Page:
Diet interactions of brown trout and perch at Malham Tarn

It is believed that brown trout and perch were introduced into Malham Tarn by the Cistercian monks in the 12th century. Further stocking of brown trout for recreational fishing started around 1860, continuing off and on until 1994 when the National Trust pushed for a more natural brown trout fishery. Indeed stocking ceased in 2001 and, since 2002, a strict catch and release policy for all fish has been in place.

A few years ago, Jon Payne, now working for one of the fisheries teams at the Environment Agency, looked at the life history and growth rates of brown trout in Malham Tarn and showed very rapid growth compared to other European populations. OK, it’s a limestone lake so the underlying nutrient base for productivity is good, but the elevation and location might suggest pretty harsh growing conditions for fish.

In a new project led by a Masters student, Tim Eldridge from University College London, we are trying to determine how diet might play a role in their incredible growth rate and whether choice of food and interactions with other fish, notably perch, changed with fish size. For example, we might expect that there is a shift from feeding predominantly on invertebrates and zooplankton to piscivory, or even cannibalism, once the fish attain a certain size. To help answer these questions, we are using stable isotope analysis (SIA), a natural chemical tracer of diet retained from within fish scales (removed so the fish can be returned unharmed). This technique relies on the fact that all nitrogen and carbon making up a fish derives from the food that it eats.brown trout, malham tarn, growth, diet, stable isotopes, perch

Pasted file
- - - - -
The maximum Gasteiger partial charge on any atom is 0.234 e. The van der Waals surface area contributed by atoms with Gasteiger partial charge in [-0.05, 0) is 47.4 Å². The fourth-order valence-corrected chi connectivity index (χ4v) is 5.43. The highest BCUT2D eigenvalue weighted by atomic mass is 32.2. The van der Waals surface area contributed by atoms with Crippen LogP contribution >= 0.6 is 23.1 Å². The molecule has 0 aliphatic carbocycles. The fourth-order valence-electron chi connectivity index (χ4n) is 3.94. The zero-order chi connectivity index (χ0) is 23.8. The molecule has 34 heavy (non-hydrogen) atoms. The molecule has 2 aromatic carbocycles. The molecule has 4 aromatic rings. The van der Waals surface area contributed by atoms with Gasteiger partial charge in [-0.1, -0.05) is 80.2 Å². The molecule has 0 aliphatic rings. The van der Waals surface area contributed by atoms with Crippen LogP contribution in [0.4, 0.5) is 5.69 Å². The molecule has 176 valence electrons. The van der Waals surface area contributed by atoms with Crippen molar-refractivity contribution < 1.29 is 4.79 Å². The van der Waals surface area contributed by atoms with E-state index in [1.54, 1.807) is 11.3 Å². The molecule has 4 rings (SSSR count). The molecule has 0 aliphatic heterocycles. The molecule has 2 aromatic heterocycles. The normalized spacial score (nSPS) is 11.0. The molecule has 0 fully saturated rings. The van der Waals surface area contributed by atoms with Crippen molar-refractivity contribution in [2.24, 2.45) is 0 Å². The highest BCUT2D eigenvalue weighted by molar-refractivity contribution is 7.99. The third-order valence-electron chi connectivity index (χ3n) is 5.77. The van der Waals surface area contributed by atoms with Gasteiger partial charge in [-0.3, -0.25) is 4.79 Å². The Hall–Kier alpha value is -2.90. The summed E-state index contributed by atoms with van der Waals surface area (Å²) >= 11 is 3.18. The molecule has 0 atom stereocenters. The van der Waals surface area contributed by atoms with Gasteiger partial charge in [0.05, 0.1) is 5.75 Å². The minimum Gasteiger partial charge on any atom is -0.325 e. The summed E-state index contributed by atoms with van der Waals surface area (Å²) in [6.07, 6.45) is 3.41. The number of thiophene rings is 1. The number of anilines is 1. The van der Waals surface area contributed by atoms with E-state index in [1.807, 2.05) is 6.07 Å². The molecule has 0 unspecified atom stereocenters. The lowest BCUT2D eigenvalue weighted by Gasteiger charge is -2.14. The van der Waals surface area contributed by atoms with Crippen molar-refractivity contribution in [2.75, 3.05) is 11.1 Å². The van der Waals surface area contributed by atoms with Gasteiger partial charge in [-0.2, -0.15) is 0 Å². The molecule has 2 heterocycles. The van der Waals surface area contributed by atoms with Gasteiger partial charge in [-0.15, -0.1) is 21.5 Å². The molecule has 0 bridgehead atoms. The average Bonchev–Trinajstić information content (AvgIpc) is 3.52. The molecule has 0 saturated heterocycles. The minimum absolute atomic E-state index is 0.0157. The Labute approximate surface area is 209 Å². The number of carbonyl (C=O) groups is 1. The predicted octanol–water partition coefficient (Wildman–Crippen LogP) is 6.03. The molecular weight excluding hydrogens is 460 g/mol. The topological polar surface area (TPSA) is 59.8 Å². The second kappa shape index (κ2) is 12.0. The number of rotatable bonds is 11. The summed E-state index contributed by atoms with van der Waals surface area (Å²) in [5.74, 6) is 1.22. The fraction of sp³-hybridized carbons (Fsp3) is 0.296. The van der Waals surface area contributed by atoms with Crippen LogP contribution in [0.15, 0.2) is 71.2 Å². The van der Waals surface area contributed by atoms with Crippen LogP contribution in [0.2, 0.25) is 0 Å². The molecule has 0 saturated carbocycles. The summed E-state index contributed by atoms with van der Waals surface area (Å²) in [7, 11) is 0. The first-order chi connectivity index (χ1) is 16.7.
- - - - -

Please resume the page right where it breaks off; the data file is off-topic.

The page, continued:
Sampling (using rod & line, electrofishing, and fyke netting; all under licence) is now complete and we have length & weight data from 700 fish (all safely returned) and with a sub-sample of scale samples from representative size classes. The ages and growth rates are being estimated from scalimetry (like counting the growth rings on tree). The most recent years of growth are now being separated (fiddly under the microscope) for SIA.

We should be able to map’ the food web of Malham Tarn and plot perch and brown trout within that map to determine their trophic position (their place in the food web). We will also be able to determine whether diet switches occur as the fish get older / bigger, and hence if there are different feeding strategies within the population. We will also be able to determine how energy routes through the Malham Tarn food web and estimate the niche size of the fish species present.

Updates on this project work will follow.